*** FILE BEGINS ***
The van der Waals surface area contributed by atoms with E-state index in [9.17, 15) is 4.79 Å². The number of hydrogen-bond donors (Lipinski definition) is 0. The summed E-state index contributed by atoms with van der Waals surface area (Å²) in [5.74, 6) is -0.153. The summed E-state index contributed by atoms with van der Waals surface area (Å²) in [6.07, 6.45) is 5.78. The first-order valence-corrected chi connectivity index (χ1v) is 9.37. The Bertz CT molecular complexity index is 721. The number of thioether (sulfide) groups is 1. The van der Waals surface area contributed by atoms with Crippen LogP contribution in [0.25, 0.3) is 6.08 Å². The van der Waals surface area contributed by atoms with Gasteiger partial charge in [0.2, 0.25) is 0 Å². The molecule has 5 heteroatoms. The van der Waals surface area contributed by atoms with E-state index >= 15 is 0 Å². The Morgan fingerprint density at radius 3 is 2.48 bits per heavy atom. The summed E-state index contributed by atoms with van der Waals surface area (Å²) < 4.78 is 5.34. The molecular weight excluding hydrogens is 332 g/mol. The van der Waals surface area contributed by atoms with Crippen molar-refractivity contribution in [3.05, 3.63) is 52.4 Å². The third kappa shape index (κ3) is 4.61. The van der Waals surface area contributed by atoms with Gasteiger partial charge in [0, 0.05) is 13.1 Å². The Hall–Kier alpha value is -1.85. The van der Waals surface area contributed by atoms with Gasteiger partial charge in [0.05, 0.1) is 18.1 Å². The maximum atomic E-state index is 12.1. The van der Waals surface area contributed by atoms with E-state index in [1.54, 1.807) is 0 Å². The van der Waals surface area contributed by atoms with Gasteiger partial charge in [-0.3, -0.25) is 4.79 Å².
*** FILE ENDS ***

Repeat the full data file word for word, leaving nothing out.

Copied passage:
The van der Waals surface area contributed by atoms with E-state index in [9.17, 15) is 4.79 Å². The number of hydrogen-bond donors (Lipinski definition) is 0. The summed E-state index contributed by atoms with van der Waals surface area (Å²) in [5.74, 6) is -0.153. The summed E-state index contributed by atoms with van der Waals surface area (Å²) in [6.07, 6.45) is 5.78. The first-order valence-corrected chi connectivity index (χ1v) is 9.37. The Bertz CT molecular complexity index is 721. The number of thioether (sulfide) groups is 1. The van der Waals surface area contributed by atoms with Crippen LogP contribution in [0.25, 0.3) is 6.08 Å². The van der Waals surface area contributed by atoms with Gasteiger partial charge in [0.2, 0.25) is 0 Å². The molecule has 5 heteroatoms. The van der Waals surface area contributed by atoms with E-state index >= 15 is 0 Å². The Morgan fingerprint density at radius 3 is 2.48 bits per heavy atom. The summed E-state index contributed by atoms with van der Waals surface area (Å²) < 4.78 is 5.34. The molecular weight excluding hydrogens is 332 g/mol. The van der Waals surface area contributed by atoms with Crippen molar-refractivity contribution in [3.05, 3.63) is 52.4 Å². The third kappa shape index (κ3) is 4.61. The van der Waals surface area contributed by atoms with Gasteiger partial charge in [0, 0.05) is 13.1 Å². The Hall–Kier alpha value is -1.85. The van der Waals surface area contributed by atoms with Gasteiger partial charge in [0.05, 0.1) is 18.1 Å². The maximum atomic E-state index is 12.1. The van der Waals surface area contributed by atoms with E-state index in [1.54, 1.807) is 0 Å². The van der Waals surface area contributed by atoms with Gasteiger partial charge in [-0.3, -0.25) is 4.79 Å².